The “Shift to Networks”
Just a couple of quotes that found me this morning, some pattern recognition in my sleepy brain.
Joi Ito in the New York Times:
I don’t think education is about centralized instruction anymore; rather, it is the process establishing oneself as a node in a broad network of distributed creativity.
And George Siemens at his blog:
Planned information structures like textbooks and courses simply can’t adapt quickly enough to incorporate network-speed information development. Instead of being the hub of the learning experiences, books, courses, and classrooms become something more like a node in part of a much broader (often global) network. The shift to networks is transformative in how a society organizes itself.
Two pretty smart guys echoing each other and making me think more deeply about what needs to happen to make this a reality in our classrooms. How do we help our students establish themselves as a “node” in a broad, global network of creativity and learning? Shouldn’t that be one of the fundamental questions that drives our work in schools right now?
The answers start, as always, with our own willingness and ability to go there. But they also start with transparently asking the big questions in our schools and communities. In light of the changes that the Web is bringing to our learning lives:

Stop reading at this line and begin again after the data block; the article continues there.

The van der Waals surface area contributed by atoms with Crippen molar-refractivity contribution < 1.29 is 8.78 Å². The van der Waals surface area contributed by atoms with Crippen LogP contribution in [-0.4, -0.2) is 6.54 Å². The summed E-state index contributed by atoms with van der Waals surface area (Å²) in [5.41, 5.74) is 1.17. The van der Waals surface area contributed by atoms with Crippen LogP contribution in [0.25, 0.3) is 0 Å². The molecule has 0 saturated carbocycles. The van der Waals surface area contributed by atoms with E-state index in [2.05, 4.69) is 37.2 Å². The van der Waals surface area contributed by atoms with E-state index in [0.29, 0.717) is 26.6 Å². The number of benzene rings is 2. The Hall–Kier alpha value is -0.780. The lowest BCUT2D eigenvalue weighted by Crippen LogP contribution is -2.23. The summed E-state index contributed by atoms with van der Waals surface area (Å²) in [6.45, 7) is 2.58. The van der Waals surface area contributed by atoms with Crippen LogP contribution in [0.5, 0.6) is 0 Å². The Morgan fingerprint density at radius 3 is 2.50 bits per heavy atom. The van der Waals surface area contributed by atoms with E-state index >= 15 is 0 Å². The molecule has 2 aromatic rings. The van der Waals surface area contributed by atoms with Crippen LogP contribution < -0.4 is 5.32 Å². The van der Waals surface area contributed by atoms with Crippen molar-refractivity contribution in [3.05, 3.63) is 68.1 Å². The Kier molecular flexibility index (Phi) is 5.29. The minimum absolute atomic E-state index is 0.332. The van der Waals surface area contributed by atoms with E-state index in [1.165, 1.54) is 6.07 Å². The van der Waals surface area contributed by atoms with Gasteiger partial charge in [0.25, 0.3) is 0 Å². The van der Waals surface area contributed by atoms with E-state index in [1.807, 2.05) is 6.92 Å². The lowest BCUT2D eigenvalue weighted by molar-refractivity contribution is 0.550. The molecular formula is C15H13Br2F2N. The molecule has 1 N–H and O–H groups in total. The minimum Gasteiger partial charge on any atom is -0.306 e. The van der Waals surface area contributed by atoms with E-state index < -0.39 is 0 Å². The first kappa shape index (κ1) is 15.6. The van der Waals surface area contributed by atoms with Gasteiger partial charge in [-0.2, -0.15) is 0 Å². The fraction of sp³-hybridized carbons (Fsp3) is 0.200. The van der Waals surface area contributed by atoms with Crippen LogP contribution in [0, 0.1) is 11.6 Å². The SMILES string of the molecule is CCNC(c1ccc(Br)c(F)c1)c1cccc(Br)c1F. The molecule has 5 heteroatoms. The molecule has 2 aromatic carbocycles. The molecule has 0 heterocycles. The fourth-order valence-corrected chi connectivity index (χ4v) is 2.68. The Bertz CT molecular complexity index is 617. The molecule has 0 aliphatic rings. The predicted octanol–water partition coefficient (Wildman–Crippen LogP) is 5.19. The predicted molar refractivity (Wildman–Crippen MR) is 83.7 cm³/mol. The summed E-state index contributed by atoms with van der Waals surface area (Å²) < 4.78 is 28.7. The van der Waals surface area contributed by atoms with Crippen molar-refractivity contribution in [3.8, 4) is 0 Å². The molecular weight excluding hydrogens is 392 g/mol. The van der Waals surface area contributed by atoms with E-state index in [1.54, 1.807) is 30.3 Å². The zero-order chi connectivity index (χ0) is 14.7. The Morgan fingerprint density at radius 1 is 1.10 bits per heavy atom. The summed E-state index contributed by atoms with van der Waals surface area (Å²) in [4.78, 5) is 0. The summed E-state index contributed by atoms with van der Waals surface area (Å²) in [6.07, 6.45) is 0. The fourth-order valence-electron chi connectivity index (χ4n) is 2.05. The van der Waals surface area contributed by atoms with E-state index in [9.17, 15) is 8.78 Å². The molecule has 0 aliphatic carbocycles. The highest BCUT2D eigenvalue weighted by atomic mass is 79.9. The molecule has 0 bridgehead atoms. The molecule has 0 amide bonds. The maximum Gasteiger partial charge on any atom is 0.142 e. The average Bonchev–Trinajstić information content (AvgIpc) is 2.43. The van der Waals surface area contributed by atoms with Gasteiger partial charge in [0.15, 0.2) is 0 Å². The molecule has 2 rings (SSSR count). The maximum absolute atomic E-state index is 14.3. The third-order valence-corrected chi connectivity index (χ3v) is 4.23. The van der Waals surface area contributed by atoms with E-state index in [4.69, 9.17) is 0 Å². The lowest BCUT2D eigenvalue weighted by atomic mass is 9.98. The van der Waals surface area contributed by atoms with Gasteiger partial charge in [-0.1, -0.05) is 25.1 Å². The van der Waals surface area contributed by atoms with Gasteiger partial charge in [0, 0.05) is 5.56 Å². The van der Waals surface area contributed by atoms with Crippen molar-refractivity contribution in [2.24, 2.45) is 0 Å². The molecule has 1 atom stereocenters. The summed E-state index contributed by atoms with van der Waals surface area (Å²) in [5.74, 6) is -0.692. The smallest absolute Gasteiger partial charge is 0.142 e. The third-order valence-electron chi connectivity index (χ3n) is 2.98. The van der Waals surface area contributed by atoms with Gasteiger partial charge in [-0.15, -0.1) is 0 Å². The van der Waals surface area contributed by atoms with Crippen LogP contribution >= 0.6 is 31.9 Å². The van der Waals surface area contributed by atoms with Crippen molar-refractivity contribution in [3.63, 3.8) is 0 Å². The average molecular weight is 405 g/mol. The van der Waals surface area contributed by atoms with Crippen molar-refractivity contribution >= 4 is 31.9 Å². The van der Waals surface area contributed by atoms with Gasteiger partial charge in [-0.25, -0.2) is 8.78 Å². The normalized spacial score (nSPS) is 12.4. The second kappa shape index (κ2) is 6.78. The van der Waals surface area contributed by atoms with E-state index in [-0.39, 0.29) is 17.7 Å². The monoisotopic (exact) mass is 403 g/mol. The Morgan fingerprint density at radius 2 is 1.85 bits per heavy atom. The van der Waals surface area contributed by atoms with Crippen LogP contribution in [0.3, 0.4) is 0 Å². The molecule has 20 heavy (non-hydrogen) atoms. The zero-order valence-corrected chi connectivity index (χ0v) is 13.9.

- What do we mean by learning?
- What does it mean to be educated?
- What is our value in a world filled with content and teachers?
- How do we best help students become patient, self-sufficient, sensitive, intelligent learners?
And finally this from George a couple of weeks ago:
When the education system is synchronized with the interests and passions of learners, the process is invigorating and tremendously motivating. However, when learners and educators have to fight the existing education system in order to learn and teach, it’s time for dramatic change.
Too many of us are fighting the system to learn and teach. We’re out of synch. If we’re not having these conversations in our communities, we really need to be.